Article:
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Castoffs turned into art

Installation Rem(a)inders by Michelangelo Pistoletto. (Photo: Global Times)

BEIJING, April 14 -- Worn-out high heels and clothing, discarded plastic bags, old telephones and computer keyboards and leftover materials from carpenters have magically been turned into eye-catching and interesting pieces of art.

The works, all made with a range of castoffs from people's everyday lives are from the hands of several internationally-renowned artists from home and abroad and are on display at the Beijing branch of Galleria Continua, the Italian art gallery, providing art lovers a great opportunity to enjoy some of the most innovative art that the world has to offer.

Entitled Rem(a)inders, the group exhibition that opened Saturday and will last until August 29, features a range of works by talented artists such as Ai Weiwei and Liu Jianhua from China, Subodh Gupta from India, Michelangelo Pistoletto from Italy and Pascale Marthine Tayou from Cameroon, among others.

At the entrance of the grand three-story exhibition hall, stands a huge installation by prominent Italian artist Michelangelo Pistoletto. With its title the same as that of the exhibition, the main body of the installation is a metal Buddha sculpture, which was bought with a large sum of money, according to a worker at the gallery.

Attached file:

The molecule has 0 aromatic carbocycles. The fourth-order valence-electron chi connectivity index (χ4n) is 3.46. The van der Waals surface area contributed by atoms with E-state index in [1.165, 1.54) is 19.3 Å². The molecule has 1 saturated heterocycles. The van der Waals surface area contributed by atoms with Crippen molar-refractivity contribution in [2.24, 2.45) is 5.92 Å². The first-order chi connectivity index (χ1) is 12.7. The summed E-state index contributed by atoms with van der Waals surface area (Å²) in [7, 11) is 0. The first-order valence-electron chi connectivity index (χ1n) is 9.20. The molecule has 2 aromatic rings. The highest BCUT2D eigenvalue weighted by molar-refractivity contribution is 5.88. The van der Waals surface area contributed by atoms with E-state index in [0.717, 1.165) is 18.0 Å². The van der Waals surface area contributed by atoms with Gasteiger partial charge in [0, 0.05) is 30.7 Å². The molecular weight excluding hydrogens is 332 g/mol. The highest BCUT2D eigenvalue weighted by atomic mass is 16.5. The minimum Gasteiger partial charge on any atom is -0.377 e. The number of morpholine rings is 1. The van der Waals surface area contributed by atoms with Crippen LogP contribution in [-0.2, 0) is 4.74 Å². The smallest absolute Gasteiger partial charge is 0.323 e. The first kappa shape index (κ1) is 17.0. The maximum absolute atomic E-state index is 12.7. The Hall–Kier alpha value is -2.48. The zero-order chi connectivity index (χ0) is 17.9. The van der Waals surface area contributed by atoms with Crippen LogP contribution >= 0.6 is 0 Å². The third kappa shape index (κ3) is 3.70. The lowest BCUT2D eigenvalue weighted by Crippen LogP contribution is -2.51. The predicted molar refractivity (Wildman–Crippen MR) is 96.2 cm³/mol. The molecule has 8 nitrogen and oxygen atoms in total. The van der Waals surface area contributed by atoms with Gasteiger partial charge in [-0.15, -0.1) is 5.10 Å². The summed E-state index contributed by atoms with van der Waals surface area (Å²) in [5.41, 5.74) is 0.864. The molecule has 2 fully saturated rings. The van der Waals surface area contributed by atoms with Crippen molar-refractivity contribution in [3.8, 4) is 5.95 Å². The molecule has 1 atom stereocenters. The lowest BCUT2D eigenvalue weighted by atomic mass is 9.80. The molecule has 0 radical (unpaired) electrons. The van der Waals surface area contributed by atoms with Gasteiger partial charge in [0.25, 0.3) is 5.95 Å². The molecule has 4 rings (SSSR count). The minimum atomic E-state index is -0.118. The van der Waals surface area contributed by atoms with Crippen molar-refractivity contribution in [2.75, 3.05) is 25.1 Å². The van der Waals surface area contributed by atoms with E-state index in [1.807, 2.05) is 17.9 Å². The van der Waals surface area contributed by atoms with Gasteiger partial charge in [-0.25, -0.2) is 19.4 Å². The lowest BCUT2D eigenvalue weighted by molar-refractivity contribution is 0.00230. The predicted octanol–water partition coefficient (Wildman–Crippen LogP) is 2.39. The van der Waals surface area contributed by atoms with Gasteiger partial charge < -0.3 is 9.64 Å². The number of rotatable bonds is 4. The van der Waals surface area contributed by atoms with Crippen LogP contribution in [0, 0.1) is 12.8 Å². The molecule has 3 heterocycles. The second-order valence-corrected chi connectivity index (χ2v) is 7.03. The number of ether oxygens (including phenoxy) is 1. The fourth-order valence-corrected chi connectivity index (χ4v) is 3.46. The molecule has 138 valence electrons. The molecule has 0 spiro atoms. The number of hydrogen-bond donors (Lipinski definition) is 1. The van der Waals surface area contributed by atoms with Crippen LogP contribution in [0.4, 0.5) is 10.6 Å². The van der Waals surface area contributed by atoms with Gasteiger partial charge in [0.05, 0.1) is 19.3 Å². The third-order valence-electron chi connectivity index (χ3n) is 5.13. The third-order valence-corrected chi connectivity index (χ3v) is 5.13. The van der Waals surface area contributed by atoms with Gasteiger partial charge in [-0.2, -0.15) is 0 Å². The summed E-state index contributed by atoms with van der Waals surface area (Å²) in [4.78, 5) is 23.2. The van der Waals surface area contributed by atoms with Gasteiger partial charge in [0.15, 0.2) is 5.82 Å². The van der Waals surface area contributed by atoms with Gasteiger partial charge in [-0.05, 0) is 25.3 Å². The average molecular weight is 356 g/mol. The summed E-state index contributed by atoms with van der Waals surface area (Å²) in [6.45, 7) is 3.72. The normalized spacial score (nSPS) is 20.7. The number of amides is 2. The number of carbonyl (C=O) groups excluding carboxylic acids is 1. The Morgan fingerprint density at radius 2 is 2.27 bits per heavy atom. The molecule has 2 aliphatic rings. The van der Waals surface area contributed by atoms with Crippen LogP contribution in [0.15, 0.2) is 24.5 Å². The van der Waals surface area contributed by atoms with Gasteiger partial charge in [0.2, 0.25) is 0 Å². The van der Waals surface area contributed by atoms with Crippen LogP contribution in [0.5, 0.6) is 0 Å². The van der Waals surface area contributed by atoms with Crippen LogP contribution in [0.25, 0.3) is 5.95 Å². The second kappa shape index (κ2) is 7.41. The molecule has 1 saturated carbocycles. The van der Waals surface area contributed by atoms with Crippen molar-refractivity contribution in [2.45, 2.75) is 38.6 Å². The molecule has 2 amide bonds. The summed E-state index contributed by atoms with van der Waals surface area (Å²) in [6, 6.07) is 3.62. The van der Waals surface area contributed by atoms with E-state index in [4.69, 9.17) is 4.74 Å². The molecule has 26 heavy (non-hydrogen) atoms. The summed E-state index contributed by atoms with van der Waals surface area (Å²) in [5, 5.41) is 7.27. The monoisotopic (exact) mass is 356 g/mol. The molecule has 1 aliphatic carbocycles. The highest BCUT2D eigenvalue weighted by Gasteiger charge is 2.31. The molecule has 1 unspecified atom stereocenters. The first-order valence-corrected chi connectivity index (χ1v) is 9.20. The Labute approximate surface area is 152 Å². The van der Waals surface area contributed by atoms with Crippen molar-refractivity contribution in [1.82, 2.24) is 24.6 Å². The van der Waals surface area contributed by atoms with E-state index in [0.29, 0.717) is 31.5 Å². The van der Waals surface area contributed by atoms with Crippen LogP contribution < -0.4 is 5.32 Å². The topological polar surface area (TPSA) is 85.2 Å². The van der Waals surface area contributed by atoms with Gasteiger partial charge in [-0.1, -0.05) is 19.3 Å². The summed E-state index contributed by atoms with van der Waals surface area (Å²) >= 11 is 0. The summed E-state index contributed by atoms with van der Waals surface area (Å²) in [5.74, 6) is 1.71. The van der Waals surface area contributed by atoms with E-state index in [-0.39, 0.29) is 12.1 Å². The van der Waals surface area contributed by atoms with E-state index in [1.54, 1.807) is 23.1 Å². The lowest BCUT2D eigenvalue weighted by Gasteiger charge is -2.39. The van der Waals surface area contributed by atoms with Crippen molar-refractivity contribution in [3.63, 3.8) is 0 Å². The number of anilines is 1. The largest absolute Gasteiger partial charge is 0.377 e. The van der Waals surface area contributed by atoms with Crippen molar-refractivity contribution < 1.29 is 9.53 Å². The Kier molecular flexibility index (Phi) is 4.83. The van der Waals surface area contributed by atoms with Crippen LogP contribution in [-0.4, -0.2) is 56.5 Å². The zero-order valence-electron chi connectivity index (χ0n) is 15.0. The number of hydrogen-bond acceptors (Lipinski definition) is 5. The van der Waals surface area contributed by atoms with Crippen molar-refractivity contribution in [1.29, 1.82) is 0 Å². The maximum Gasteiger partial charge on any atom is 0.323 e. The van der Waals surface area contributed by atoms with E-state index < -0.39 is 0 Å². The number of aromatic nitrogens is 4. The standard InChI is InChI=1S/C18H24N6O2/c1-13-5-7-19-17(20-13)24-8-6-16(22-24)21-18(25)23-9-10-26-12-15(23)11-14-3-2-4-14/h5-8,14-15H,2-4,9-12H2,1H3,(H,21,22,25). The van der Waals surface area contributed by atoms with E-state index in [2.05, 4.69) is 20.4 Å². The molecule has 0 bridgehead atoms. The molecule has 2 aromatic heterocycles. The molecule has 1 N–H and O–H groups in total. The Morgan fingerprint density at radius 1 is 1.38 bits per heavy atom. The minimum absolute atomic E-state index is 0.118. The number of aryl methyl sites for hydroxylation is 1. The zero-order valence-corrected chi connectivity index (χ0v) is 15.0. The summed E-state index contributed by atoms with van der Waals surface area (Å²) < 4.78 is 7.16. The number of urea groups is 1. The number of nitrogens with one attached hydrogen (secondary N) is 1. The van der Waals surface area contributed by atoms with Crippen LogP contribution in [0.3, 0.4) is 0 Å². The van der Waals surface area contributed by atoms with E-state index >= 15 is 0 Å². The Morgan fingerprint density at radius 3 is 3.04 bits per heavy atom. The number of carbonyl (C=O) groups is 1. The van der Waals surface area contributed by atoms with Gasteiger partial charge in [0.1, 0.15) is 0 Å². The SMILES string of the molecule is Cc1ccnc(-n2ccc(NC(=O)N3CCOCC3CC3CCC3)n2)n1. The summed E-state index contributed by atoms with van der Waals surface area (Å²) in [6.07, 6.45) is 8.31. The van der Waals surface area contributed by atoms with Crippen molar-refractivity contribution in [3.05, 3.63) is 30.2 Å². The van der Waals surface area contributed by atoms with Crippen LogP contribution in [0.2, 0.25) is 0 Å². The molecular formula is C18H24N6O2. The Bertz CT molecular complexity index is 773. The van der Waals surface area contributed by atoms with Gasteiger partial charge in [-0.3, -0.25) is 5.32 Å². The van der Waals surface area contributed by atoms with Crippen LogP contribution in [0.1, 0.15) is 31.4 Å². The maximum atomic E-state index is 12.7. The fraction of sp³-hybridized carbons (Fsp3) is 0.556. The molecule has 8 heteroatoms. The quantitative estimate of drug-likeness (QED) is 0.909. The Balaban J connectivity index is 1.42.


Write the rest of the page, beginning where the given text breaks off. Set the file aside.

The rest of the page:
Under the pedestal of the Buddha sculpture there are a lot of used rags and clothes in various materials and styles, which were collected from around China and all roughly piled together.

Scattered in the clothing are outdated electrical items, such as antiquated radios, old telephones and black and white televisions, which were all common household items in China and much of the world in the 1980s and 1990s.

"Every piece of material used in this work reflects the theme of the work and even the whole exhibition," a gallery worker told the Global Times, saying that they have been preparing for the exhibition for more than half a year.

Born in 1933 in Biella, Italy, Michelangelo Pistoletto is considered as one of the most talented Italian contemporary artists today and is a representative of Italian Arte Povera. His works have been widely exhibited in and out of Italy throughout his lifelong artistic career.



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